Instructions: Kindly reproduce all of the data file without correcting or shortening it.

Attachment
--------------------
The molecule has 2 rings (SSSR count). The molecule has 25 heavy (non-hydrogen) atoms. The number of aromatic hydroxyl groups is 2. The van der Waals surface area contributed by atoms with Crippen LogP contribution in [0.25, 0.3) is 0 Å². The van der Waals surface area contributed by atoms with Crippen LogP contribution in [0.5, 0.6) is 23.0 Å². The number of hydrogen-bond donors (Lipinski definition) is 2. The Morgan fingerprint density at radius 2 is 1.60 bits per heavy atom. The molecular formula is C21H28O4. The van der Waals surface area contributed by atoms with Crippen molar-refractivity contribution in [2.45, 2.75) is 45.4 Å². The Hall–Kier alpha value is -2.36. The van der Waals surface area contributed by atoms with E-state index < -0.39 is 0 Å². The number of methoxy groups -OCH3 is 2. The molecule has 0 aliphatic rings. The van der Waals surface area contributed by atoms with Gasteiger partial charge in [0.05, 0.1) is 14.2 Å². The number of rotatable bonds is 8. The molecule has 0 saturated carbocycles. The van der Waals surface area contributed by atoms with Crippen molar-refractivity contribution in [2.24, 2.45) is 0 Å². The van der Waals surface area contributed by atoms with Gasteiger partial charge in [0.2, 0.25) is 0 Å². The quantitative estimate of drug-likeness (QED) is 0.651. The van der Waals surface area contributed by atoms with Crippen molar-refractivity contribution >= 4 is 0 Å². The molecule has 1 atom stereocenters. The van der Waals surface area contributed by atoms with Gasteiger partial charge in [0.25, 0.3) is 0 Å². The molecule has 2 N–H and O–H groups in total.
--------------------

The molecule has 2 rings (SSSR count). The molecule has 25 heavy (non-hydrogen) atoms. The number of aromatic hydroxyl groups is 2. The van der Waals surface area contributed by atoms with Crippen LogP contribution in [0.25, 0.3) is 0 Å². The van der Waals surface area contributed by atoms with Crippen LogP contribution in [0.5, 0.6) is 23.0 Å². The number of hydrogen-bond donors (Lipinski definition) is 2. The Morgan fingerprint density at radius 2 is 1.60 bits per heavy atom. The molecular formula is C21H28O4. The van der Waals surface area contributed by atoms with Crippen molar-refractivity contribution in [2.45, 2.75) is 45.4 Å². The Hall–Kier alpha value is -2.36. The van der Waals surface area contributed by atoms with E-state index < -0.39 is 0 Å². The number of methoxy groups -OCH3 is 2. The molecule has 0 aliphatic rings. The van der Waals surface area contributed by atoms with Gasteiger partial charge in [0.05, 0.1) is 14.2 Å². The number of rotatable bonds is 8. The molecule has 0 saturated carbocycles. The van der Waals surface area contributed by atoms with Crippen molar-refractivity contribution in [2.24, 2.45) is 0 Å². The van der Waals surface area contributed by atoms with Gasteiger partial charge in [0.2, 0.25) is 0 Å². The quantitative estimate of drug-likeness (QED) is 0.651. The van der Waals surface area contributed by atoms with Crippen molar-refractivity contribution >= 4 is 0 Å². The molecule has 1 atom stereocenters. The van der Waals surface area contributed by atoms with Gasteiger partial charge in [0.25, 0.3) is 0 Å². The molecule has 2 N–H and O–H groups in total.